Post-traumatic growth helps people find a new sense of personal strength and a new focus on helping others.
— Read on www.apa.org/monitor/2016/11/growth-trauma
This morning I came upon an article in my Apple news about post traumatic growth. And it was a promotion of an article from health magazine which I don’t have a Subscription for￼￼, So I just searched, and found this link.
From a counseling perspective it is a simple matter of understanding that a traumatic event Can occur in one’s life which￼￼ disrupts someone’s life, and so then there might be things that we can do to get one’s life back somewhat to how it was “before”. Yes.
Philosophically, I tend to approach it from a larger perspective, which is a stay from a causal perspective instead of a symptomatic perspective.
At some point I’ll write a paper about the differences, but for now it is a difference found in the question of “before”:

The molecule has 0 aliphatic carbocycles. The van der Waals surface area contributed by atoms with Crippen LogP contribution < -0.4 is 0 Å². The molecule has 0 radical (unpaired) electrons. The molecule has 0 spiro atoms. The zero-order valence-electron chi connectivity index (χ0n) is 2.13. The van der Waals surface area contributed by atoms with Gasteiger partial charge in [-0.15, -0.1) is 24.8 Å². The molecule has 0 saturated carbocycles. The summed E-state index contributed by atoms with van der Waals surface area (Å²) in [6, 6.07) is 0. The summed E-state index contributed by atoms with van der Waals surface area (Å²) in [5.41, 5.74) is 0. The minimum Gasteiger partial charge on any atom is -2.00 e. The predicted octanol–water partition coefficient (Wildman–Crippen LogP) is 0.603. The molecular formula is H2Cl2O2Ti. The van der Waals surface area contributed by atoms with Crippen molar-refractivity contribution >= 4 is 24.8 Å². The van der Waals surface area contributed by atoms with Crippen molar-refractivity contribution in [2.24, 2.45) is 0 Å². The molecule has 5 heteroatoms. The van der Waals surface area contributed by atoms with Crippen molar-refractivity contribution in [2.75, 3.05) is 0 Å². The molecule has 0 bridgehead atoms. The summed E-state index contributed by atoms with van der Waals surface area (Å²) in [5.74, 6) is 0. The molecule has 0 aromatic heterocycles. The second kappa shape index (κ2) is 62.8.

what was I like before?
Was I “not traumatized”?
And a pivotal question, how do I know this?
Psychology, and counseling as a general idea, does not approach these epistemological questions nor really philosophy in general as a way to understand a situation. As I argue in a paper that hopefully will be published soon, called “towards a unifying theory of counseling”, Psychology tends to argue backwards to justify it’s intentional thinking.
A different approach would be to see that the object of my intention towards solution is itself a symptom. Which is to say, the object that I come upon to thereby come up with some sort of solution that seems apparent to my reason, is it self addressing a symptom and not a cause. Psychology would say the complete opposite, that it is attempting to find cause through a regression of symptoms. ￼
Yet, my argument is not one that is discounting psychology, but one that includes psychology as a kind of approach that can help us to locate cause; just to say that psychology is a particular approach and is not really addressing the complete picture of the issue. At least so far as psychology today really is not the same type of psychology as Kierkegaard mentions in his works￼￼￼￼￼￼.
So there is a kind of non-philosophical function occurring here that if you want to get into it you can try looking back into my archives of this blog￼.￼￼￼￼￼￼￼￼￼
Ok. More in a mint…